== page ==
Uni of Adelaide leads back-to-work project for MS

Thursday, 28 May 2015

The University of Adelaide is leading a world-first study into how to help people with multiple sclerosis (MS) adapt, adjust and return to work.

Dr Diana Dorstyn, clinical psychologist and University of Adelaide researcher, says many people with MS who could work and want to work are not doing so because of misconceptions surrounding the illness and difficulties accessing available employment services.

“MS affects over 23,000 Australians and symptoms vary considerably from person-to-person. Symptoms may occur in isolated attacks (relapsing forms) or worsen over time (progressive forms); however some individuals may have partial or complete recovery (remissions) between attacks,” says Dr Dorstyn.

“Approximately 90% of people with MS have a work history or were working in paid employment at the time of their diagnosis; however as few as 24% return to work.

“The employment rate of people with MS is lower than other chronic illness groups, despite the fact that many people feel they are able to work and want to work. This contributes to significant personal costs, due to loss of wages and productivity, as well as indirect costs for the Australian economy (the annual cost of MS management is over $1 billion).

“People with MS say they have issues trying to access or engage with employment services and that they are afraid to talk to employers, or potential employers, about their condition,” she says.

Dr Dorstyn and Dr Rachel Roberts from the School of Psychology along with a team of researchers from La Trobe University, Monash University, University of Sydney, University of Western Sydney and SA Health are running a trial to evaluate an online job information package specifically for people with MS.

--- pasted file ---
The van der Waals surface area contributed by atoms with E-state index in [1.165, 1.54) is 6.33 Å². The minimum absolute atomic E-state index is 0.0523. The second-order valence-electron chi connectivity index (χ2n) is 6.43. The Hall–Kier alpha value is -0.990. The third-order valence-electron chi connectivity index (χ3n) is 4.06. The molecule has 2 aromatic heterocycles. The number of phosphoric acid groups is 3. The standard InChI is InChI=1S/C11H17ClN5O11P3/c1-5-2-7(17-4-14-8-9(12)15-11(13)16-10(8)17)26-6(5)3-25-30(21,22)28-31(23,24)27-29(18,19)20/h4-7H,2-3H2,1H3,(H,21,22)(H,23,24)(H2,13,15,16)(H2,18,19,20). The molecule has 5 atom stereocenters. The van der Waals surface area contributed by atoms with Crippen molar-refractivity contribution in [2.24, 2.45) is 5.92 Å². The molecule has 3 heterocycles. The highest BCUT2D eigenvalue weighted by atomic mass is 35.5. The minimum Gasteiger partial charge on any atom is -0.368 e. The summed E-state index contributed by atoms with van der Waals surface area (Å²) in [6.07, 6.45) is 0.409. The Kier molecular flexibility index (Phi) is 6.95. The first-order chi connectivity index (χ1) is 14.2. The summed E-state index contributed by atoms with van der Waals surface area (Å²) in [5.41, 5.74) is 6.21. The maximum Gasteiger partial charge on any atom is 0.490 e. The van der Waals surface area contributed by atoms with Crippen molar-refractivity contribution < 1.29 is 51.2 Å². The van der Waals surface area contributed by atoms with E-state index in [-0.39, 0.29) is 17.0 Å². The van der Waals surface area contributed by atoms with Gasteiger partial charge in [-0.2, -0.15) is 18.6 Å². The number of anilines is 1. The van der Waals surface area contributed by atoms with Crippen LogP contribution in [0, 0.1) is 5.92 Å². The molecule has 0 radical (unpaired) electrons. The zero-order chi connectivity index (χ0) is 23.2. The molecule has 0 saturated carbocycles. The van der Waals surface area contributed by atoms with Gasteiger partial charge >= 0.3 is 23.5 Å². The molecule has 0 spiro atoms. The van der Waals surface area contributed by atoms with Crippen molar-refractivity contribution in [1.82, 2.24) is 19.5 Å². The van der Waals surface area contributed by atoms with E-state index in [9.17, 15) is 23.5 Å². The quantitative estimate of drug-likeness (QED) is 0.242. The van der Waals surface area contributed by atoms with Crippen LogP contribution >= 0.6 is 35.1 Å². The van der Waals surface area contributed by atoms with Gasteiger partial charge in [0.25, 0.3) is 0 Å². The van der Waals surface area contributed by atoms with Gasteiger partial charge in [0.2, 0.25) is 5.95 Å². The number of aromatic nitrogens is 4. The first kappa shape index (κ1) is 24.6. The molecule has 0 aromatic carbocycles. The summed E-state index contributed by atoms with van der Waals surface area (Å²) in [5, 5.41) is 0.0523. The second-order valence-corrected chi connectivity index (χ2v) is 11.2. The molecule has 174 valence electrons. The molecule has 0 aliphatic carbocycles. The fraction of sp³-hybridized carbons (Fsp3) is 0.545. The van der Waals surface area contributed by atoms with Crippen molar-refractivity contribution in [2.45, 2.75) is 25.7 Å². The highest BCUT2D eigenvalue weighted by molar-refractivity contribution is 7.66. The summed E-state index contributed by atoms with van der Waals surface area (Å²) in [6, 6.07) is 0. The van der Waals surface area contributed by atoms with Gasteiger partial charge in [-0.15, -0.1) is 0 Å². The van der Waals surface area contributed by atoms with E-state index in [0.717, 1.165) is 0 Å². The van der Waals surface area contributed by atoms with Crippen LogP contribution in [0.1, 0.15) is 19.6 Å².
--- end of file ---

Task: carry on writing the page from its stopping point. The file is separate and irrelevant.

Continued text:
“The self-guided course which we (the research team) have developed is free and includes lessons on how to find the right job and how to establish effective supports, including the importance of on-the-job assistance and peer mentoring,” says Dr Dorstyn.

“The aim of this online resource is to familiarise people with MS with the types of problems they may encounter at work and possible sources of help to turn to when the need arises,” she says.

The researchers are currently looking for adults with a diagnosis of MS to trial the job information package and provide feedback on its effectiveness. For more information, and to take part in the free trial, visit: https://www.surveymonkey.com/r/work_and_MS_pilot1.

This project is being funded by MS Research Australia with lead services providers MS Society of South Australia and the Northern Territory and MS Society of Western Australia providing assistance with participant recruitment.


Contact Details

Dr Diana Dorstyn
Email: diana.dorstyn@adelaide.edu.au
Website: http://www.adelaide.edu.au/directory/diana.dorstyn
School of Psychology
The University of Adelaide
Business: +61 8 8313 0649
Mobile: +61 (0)407 714 698

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